- 82a. [Gears and gaskets inside a movie droid?] WORKS OF ARTOO (works of art). Artoo—as frequent crossword solvers as well as Star Wars fans know, is short for Artoo-Detoo, which is long for R2-D2. Notable that in 82d [FDR program] WPA, the crossing W stands for Works [Progress Administration].
- 88a. [What it might take to win the hand of one’s dream girl?] WOOING AND A PRAYER (wing and a prayer). Surprisingly, the original phrase apparently dates only to the WWII era; I thought it was much older—Shakespearean or Cervantesian, perhaps.
- 111a. [One who joins the skimpy bathing suit crowd?] SPEEDO ME-TOOER (speedometer). My favorite of the themers, for its sheer outlandishness.
Superficial observation: none of the double-Os (seven of them) SPAN (107d [Go over]) two words. Probably would have been much trickier and no doubt more torturous to do so.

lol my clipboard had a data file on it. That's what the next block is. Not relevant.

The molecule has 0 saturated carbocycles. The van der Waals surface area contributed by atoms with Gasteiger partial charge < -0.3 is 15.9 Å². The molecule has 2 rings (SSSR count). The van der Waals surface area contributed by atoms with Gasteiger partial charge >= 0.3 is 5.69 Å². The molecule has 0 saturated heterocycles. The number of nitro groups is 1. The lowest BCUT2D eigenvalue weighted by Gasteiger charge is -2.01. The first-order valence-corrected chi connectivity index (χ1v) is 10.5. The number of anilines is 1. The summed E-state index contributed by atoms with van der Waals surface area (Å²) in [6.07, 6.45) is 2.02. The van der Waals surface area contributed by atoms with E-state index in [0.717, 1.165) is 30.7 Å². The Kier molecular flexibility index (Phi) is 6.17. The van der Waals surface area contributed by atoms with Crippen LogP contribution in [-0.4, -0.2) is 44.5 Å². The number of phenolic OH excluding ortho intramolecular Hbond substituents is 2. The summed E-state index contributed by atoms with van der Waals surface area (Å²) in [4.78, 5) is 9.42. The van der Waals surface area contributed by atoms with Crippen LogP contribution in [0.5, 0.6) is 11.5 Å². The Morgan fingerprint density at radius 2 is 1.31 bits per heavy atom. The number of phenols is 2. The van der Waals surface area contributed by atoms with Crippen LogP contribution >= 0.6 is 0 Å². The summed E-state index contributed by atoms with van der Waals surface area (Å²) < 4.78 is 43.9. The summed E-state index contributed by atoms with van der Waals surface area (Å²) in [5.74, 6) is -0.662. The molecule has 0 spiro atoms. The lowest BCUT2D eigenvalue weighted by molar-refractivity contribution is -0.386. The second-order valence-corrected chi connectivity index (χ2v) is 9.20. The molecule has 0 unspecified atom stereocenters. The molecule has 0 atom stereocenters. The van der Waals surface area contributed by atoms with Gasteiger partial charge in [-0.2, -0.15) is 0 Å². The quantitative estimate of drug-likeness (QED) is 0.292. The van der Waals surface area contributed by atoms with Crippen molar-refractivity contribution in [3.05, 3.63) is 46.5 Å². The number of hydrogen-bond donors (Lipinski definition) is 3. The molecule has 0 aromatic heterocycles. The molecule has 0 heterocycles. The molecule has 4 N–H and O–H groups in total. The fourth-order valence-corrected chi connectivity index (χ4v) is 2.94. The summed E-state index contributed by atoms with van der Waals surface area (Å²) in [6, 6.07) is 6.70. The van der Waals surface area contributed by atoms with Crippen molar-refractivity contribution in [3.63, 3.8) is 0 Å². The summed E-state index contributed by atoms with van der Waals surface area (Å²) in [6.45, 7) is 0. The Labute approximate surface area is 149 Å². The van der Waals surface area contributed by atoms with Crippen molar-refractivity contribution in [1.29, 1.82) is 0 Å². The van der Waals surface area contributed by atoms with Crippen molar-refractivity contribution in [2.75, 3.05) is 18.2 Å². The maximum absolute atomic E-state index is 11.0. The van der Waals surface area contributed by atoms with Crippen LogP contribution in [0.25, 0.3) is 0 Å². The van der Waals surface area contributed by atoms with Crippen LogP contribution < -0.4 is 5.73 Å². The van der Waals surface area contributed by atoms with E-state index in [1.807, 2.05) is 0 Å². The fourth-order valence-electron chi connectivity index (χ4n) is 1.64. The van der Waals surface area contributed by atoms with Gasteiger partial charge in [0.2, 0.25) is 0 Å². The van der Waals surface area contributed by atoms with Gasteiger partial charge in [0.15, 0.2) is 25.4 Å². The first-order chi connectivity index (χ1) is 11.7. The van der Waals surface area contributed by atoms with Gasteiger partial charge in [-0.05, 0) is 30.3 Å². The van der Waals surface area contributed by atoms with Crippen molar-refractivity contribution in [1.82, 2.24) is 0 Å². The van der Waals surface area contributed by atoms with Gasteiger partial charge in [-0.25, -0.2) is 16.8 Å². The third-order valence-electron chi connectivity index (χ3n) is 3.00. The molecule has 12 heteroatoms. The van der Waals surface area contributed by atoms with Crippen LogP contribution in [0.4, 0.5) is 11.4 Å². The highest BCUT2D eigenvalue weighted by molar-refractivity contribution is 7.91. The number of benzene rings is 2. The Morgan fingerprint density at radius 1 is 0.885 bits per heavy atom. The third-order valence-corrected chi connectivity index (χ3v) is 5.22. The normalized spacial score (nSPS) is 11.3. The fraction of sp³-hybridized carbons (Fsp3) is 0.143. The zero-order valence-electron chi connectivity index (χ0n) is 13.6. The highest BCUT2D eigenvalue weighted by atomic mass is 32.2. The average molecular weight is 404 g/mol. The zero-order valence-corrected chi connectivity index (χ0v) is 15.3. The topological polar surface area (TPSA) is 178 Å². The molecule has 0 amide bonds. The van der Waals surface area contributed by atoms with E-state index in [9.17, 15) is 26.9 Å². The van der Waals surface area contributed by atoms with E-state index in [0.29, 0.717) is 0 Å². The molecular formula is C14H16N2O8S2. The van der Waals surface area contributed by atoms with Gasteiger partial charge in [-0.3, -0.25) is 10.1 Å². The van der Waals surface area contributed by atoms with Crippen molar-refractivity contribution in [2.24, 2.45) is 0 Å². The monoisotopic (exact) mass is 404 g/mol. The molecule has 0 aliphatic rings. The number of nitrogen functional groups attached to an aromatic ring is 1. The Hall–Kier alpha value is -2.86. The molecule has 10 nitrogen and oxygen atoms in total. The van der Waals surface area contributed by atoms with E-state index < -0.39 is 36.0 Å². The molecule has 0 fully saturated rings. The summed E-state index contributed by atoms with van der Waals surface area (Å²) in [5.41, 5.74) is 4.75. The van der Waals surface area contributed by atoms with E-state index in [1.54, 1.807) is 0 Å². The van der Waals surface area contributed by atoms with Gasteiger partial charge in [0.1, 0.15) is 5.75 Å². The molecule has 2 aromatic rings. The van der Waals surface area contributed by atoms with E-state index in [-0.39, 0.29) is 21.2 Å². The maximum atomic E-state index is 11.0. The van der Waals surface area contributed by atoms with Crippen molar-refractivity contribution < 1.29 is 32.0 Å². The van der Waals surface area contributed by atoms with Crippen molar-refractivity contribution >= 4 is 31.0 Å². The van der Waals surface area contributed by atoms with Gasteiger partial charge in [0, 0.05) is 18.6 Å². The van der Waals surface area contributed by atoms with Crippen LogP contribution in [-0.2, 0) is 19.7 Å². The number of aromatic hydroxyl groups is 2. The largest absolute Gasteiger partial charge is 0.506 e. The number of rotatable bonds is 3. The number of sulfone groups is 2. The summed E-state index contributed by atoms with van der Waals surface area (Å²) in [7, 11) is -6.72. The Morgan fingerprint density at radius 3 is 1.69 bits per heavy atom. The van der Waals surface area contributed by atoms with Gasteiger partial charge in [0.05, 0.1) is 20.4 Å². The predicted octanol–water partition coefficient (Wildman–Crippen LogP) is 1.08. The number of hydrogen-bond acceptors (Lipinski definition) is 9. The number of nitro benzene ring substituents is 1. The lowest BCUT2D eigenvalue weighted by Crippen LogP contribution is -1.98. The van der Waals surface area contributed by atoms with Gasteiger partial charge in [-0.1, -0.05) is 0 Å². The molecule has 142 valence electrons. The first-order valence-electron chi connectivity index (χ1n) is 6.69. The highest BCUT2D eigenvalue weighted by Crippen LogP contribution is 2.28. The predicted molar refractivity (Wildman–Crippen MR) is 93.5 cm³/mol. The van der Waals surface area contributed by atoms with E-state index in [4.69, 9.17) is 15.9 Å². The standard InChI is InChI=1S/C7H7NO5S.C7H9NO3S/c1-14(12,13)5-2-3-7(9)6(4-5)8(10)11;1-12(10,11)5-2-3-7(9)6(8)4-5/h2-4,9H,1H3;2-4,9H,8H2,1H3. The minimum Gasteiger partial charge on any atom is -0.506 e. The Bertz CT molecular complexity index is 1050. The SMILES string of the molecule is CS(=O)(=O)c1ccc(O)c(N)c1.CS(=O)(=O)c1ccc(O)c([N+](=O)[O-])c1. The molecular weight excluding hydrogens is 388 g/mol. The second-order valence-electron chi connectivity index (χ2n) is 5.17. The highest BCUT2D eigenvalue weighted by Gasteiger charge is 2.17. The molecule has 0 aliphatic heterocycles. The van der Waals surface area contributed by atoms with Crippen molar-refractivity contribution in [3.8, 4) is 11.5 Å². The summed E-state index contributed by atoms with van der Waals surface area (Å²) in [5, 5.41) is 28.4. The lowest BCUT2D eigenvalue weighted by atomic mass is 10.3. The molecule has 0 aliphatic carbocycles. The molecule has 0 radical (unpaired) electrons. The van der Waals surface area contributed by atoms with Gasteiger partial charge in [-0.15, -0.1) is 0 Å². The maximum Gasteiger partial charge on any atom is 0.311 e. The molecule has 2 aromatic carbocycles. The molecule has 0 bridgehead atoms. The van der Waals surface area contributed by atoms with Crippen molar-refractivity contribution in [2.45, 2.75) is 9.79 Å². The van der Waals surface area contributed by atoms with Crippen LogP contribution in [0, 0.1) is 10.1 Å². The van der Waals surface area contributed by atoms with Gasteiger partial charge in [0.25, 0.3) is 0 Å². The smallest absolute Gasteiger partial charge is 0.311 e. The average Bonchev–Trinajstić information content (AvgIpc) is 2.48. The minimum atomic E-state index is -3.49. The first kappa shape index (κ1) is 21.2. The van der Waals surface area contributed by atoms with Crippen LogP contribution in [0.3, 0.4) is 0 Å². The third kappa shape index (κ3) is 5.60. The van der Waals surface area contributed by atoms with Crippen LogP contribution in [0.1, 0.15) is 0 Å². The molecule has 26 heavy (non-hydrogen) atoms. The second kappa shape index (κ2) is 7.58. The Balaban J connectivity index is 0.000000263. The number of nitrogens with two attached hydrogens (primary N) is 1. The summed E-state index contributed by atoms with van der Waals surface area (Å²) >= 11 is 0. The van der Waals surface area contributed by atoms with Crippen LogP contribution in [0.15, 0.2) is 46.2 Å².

- Theme had me looking at OREGANO (49d, in the center of the grid) in a new light, as King Lear’s daughter between two giant inner tubes.
- 12a [May symbol] EMERALD, 74a [October symbol] OPAL.
- 79a [William McKinley’s wife] IDA. Everyone seems to love the 2013 Polish-Danish film Ida (not to be confused with the 2011 Danish film ID: A). I’ve yet to see it, but am on the waiting list (only 4 of 8!) for it from the library.
- Mis-fills: Thinking it was SCAN, I was preparing to cry “duplicate!” on the aforementioned 107-down (see 54a [Checkout device] SCANNER); 92d [Does a peacock impression] – how could it not be STRUTS? Oh, when it’s PREENS. Even though I knew the correct answer, was hoping that 21a [Gin and tonic was concocted to prevent it] was BOREDOM instead of MALARIA.
Pretty much a standard mix and level of solid, longish non-theme fill, crosswordese/abbrevs./partials, and so forth. Nothing to write home about, one way or the other. Fun crossword.